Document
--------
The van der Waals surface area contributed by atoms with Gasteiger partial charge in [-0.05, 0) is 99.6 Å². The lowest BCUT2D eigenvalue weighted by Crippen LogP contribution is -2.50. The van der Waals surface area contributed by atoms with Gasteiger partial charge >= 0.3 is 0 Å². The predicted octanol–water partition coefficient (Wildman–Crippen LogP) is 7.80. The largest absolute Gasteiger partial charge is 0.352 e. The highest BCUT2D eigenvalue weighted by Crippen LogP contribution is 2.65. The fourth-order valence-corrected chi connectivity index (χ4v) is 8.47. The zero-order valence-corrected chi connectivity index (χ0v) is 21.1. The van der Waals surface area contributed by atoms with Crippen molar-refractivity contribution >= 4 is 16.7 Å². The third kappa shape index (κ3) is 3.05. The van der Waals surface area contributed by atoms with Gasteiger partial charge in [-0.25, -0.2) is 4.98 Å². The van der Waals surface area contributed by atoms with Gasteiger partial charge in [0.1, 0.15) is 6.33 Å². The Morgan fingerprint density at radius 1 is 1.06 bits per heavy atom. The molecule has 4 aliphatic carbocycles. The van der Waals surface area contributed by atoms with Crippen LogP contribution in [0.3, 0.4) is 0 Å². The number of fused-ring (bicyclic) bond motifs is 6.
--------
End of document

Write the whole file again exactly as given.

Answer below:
The van der Waals surface area contributed by atoms with Gasteiger partial charge in [-0.05, 0) is 99.6 Å². The lowest BCUT2D eigenvalue weighted by Crippen LogP contribution is -2.50. The van der Waals surface area contributed by atoms with Gasteiger partial charge >= 0.3 is 0 Å². The predicted octanol–water partition coefficient (Wildman–Crippen LogP) is 7.80. The largest absolute Gasteiger partial charge is 0.352 e. The highest BCUT2D eigenvalue weighted by Crippen LogP contribution is 2.65. The fourth-order valence-corrected chi connectivity index (χ4v) is 8.47. The zero-order valence-corrected chi connectivity index (χ0v) is 21.1. The van der Waals surface area contributed by atoms with Crippen molar-refractivity contribution >= 4 is 16.7 Å². The third kappa shape index (κ3) is 3.05. The van der Waals surface area contributed by atoms with Gasteiger partial charge in [-0.25, -0.2) is 4.98 Å². The van der Waals surface area contributed by atoms with Gasteiger partial charge in [0.1, 0.15) is 6.33 Å². The Morgan fingerprint density at radius 1 is 1.06 bits per heavy atom. The molecule has 4 aliphatic carbocycles. The van der Waals surface area contributed by atoms with Crippen LogP contribution in [0.3, 0.4) is 0 Å². The number of fused-ring (bicyclic) bond motifs is 6.